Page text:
We walk into the apartment and our eyes immediately fall on two little girls in matching red shirts. One of the girls, Aryana, tells us she and her sister are in kindergarten. Made brave by this announcement, she draws out a beat-up, beet-red toy cell phone from a holster near her hip and hands it to me to admire. I tell her that it’s nicer than my phone, and her laugh reveals a front-tooth-less grin. Her dad, Michael, a clearly kind and gentle soul, tenderly tells the girls that the adults need to sit down to talk. As we gather around the living room, the girls continue to periodically come over and touch their father’s hand or arm or knee in soft gestures of childish love.
While the atmosphere is made safe by the small family’s love, the apartment itself is anything but. Our short tour of the apartment reveals a stray bullet hole in the living room window, an air conditioning unit teetering precariously in a molding wall, and a decaying kitchen floor that lurches dangerously under our weight. Michael pays $150 more per month for this apartment than he would for his Habitat mortgage. What’s more, Michaels’ situation is far from an anomaly— in any given year, we will visit dozens of apartments as substandard as, if not worse than, Michael’s. These home visits—a requirement to be accepted into our housing program— never fail to remind us of the enormity of the need for safe, decent housing in our community.
While it can be daunting to acknowledge the extent of the need in our community for safe housing, Habitat also knows that we can change— and have changed— the landscape of affordable housing in this city one house at a time. Housing is a central concern for all families, everywhere. Home is the central place where families conduct their lives. It is where they get ready to have a successful day at school or work, where they come together to eat meals, and where they lay their heads at night. So much more than a mere structure, our home is the very context of our lives. In a recent survey, we asked our homeowners to share their observations about changes in their children’s health since moving into their Habitat home. Of those who responded, 72% reported a decrease in illnesses like asthma and allergies in their children since moving into their Habitat homes. One homeowner wrote: “We are stable now. We are not moving from place to place, always keeping half of our stuff in boxes. My son no longer has asthma attacks from mold and dirty carpets… My daughter is playing outside more.” Perhaps the most significant investment we can make towards a strong community is in one of the most basic needs that exists: a safe, stable home to call one’s own.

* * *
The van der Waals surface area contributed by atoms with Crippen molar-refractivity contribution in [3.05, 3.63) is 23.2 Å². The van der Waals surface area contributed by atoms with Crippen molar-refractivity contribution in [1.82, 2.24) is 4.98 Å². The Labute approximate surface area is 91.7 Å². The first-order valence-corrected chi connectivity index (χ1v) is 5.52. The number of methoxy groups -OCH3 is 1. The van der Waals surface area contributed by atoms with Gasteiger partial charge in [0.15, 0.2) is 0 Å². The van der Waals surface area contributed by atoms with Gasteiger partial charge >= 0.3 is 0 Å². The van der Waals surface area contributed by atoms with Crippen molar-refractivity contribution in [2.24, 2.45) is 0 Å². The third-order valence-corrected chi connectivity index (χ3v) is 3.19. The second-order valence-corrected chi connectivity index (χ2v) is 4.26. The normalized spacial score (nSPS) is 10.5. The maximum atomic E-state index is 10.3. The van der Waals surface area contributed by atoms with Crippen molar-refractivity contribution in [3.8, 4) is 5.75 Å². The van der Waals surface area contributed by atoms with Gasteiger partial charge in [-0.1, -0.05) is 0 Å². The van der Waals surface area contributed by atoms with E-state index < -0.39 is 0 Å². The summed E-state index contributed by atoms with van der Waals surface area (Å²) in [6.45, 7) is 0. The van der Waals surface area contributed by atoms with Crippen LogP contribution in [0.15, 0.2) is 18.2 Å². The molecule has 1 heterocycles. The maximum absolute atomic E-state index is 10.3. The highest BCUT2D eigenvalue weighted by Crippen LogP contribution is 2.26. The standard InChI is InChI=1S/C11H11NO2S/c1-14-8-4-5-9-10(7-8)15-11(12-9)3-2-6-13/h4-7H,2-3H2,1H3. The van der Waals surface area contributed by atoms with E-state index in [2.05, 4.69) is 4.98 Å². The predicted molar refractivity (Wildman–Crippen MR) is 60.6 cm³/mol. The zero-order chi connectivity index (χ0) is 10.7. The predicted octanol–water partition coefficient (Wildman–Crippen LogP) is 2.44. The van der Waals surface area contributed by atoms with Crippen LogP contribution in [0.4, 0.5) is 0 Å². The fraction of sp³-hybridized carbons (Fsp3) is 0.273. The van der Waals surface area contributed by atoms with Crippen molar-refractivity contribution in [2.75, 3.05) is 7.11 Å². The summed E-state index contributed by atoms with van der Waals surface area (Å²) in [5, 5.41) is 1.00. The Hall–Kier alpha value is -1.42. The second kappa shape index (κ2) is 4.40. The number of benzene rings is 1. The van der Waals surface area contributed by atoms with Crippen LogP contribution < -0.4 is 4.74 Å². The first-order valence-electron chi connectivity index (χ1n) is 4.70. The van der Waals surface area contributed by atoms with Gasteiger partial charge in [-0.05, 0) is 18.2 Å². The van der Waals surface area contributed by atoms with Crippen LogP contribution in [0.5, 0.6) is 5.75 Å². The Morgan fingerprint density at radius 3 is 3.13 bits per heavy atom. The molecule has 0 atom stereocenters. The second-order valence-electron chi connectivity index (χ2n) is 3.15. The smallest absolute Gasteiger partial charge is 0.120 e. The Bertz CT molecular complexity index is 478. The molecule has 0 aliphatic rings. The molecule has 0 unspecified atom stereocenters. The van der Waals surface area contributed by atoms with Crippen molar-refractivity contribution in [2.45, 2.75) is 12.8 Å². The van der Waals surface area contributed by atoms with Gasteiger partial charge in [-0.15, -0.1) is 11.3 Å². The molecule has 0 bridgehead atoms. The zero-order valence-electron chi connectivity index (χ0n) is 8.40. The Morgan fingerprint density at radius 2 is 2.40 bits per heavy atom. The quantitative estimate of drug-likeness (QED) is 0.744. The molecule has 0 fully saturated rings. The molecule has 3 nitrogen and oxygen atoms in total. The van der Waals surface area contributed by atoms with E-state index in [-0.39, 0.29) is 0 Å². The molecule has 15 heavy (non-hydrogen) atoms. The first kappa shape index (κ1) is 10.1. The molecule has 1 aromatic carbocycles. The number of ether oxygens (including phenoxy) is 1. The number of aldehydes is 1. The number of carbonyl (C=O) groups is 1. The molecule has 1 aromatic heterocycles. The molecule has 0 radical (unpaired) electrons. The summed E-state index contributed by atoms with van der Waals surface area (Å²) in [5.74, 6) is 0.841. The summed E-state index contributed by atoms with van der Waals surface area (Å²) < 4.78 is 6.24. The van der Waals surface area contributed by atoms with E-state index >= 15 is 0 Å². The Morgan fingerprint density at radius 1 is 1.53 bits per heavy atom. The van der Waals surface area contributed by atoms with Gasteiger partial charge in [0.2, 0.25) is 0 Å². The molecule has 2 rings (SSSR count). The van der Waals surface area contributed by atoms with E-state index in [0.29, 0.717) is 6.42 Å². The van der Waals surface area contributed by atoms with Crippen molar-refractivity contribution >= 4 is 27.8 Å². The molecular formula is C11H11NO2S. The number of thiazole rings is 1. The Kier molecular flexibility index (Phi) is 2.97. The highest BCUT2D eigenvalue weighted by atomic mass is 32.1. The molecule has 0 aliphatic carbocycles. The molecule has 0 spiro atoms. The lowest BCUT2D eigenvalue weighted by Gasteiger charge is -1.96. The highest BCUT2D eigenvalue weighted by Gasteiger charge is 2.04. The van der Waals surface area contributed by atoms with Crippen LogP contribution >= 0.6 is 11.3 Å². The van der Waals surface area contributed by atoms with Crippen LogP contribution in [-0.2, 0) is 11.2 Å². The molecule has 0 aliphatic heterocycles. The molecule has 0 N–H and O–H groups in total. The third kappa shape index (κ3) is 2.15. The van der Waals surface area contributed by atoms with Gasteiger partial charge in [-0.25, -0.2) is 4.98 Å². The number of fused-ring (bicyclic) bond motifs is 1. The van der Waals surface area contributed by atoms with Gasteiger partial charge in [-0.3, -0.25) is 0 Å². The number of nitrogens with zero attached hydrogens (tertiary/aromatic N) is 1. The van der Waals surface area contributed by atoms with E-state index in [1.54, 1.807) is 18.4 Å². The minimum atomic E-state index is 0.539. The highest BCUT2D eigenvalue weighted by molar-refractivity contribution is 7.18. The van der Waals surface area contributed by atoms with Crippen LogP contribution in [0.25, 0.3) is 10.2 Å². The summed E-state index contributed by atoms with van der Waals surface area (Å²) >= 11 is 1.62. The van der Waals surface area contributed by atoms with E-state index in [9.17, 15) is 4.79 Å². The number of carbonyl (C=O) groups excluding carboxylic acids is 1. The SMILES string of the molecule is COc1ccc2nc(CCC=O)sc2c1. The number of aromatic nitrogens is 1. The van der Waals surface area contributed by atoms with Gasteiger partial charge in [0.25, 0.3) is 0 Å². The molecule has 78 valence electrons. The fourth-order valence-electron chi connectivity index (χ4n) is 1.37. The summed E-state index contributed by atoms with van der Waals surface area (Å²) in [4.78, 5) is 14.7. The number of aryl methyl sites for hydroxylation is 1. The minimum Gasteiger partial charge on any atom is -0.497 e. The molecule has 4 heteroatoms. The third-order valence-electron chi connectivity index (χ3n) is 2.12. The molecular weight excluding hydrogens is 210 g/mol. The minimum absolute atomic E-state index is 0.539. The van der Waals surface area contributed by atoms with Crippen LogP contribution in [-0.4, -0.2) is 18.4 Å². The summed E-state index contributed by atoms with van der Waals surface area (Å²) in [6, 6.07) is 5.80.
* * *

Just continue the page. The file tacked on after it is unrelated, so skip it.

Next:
Our Spring 2016 Newsletter is available electronically!
If you would like to receive the newsletter by mail, please share your contact info below:
Are you good with people and able to make change? We need a reliable, trustworthy people to help run our cash register.
We’re looking for individuals to fill the following shifts:
Wednesdays, 10a – 2p
Wednesdays, 2p – 6p
Fridays, 3p – 6p
Saturdays, 10a – 4p
This opportunity is a great way to support our construction process without having to swing a hammer! All profits from the ReStore are used to purchase construction supplies, and we could not do that without the help of our volunteers. Please consider becoming part of the ReStore team!
Call 815-713-3184 if interested, and ask for Steve
The Rockford Chapter of the Association of Fundraising Professionals recently named Ted Brolund Outstanding Community Service Volunteer for 2015. Ted’s been building with Rockford Area Habitat for Humanity for over 18 years – and we’re proud he was given this honor.